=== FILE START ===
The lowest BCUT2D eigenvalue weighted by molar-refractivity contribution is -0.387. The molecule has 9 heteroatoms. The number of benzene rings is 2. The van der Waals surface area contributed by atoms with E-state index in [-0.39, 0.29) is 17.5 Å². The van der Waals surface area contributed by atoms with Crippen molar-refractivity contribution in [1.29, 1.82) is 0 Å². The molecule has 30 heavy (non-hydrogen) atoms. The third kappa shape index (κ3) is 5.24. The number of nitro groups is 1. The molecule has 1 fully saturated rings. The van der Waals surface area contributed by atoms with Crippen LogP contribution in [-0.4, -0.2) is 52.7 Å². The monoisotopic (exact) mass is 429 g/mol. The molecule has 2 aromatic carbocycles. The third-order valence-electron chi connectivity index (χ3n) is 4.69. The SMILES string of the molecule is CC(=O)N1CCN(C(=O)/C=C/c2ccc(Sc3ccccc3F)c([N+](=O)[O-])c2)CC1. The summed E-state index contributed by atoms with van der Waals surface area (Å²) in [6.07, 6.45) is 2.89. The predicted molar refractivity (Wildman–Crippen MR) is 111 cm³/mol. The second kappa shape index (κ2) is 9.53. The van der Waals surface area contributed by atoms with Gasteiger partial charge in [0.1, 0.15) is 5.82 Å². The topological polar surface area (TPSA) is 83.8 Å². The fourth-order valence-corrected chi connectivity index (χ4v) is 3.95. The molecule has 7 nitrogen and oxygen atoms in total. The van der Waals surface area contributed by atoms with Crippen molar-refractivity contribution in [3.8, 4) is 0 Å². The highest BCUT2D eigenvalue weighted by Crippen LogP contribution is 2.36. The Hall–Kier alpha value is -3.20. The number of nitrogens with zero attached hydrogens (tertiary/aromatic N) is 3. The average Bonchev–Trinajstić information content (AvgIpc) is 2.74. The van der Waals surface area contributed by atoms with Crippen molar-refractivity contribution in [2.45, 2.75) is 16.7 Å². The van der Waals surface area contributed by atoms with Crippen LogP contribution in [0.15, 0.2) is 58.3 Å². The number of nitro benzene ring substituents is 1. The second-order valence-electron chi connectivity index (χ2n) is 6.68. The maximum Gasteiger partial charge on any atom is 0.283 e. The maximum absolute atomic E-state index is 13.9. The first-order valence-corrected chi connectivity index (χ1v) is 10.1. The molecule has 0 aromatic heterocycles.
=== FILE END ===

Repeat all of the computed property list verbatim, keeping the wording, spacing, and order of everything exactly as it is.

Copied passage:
The lowest BCUT2D eigenvalue weighted by molar-refractivity contribution is -0.387. The molecule has 9 heteroatoms. The number of benzene rings is 2. The van der Waals surface area contributed by atoms with E-state index in [-0.39, 0.29) is 17.5 Å². The van der Waals surface area contributed by atoms with Crippen molar-refractivity contribution in [1.29, 1.82) is 0 Å². The molecule has 30 heavy (non-hydrogen) atoms. The third kappa shape index (κ3) is 5.24. The number of nitro groups is 1. The molecule has 1 fully saturated rings. The van der Waals surface area contributed by atoms with Crippen LogP contribution in [-0.4, -0.2) is 52.7 Å². The monoisotopic (exact) mass is 429 g/mol. The molecule has 2 aromatic carbocycles. The third-order valence-electron chi connectivity index (χ3n) is 4.69. The SMILES string of the molecule is CC(=O)N1CCN(C(=O)/C=C/c2ccc(Sc3ccccc3F)c([N+](=O)[O-])c2)CC1. The summed E-state index contributed by atoms with van der Waals surface area (Å²) in [6.07, 6.45) is 2.89. The predicted molar refractivity (Wildman–Crippen MR) is 111 cm³/mol. The second kappa shape index (κ2) is 9.53. The van der Waals surface area contributed by atoms with Gasteiger partial charge in [0.1, 0.15) is 5.82 Å². The topological polar surface area (TPSA) is 83.8 Å². The fourth-order valence-corrected chi connectivity index (χ4v) is 3.95. The molecule has 7 nitrogen and oxygen atoms in total. The van der Waals surface area contributed by atoms with Crippen molar-refractivity contribution in [3.8, 4) is 0 Å². The highest BCUT2D eigenvalue weighted by Crippen LogP contribution is 2.36. The Hall–Kier alpha value is -3.20. The number of nitrogens with zero attached hydrogens (tertiary/aromatic N) is 3. The average Bonchev–Trinajstić information content (AvgIpc) is 2.74. The van der Waals surface area contributed by atoms with Crippen molar-refractivity contribution in [2.45, 2.75) is 16.7 Å². The van der Waals surface area contributed by atoms with Crippen LogP contribution in [0.15, 0.2) is 58.3 Å². The number of nitro benzene ring substituents is 1. The second-order valence-electron chi connectivity index (χ2n) is 6.68. The maximum Gasteiger partial charge on any atom is 0.283 e. The maximum absolute atomic E-state index is 13.9. The first-order valence-corrected chi connectivity index (χ1v) is 10.1. The molecule has 0 aromatic heterocycles.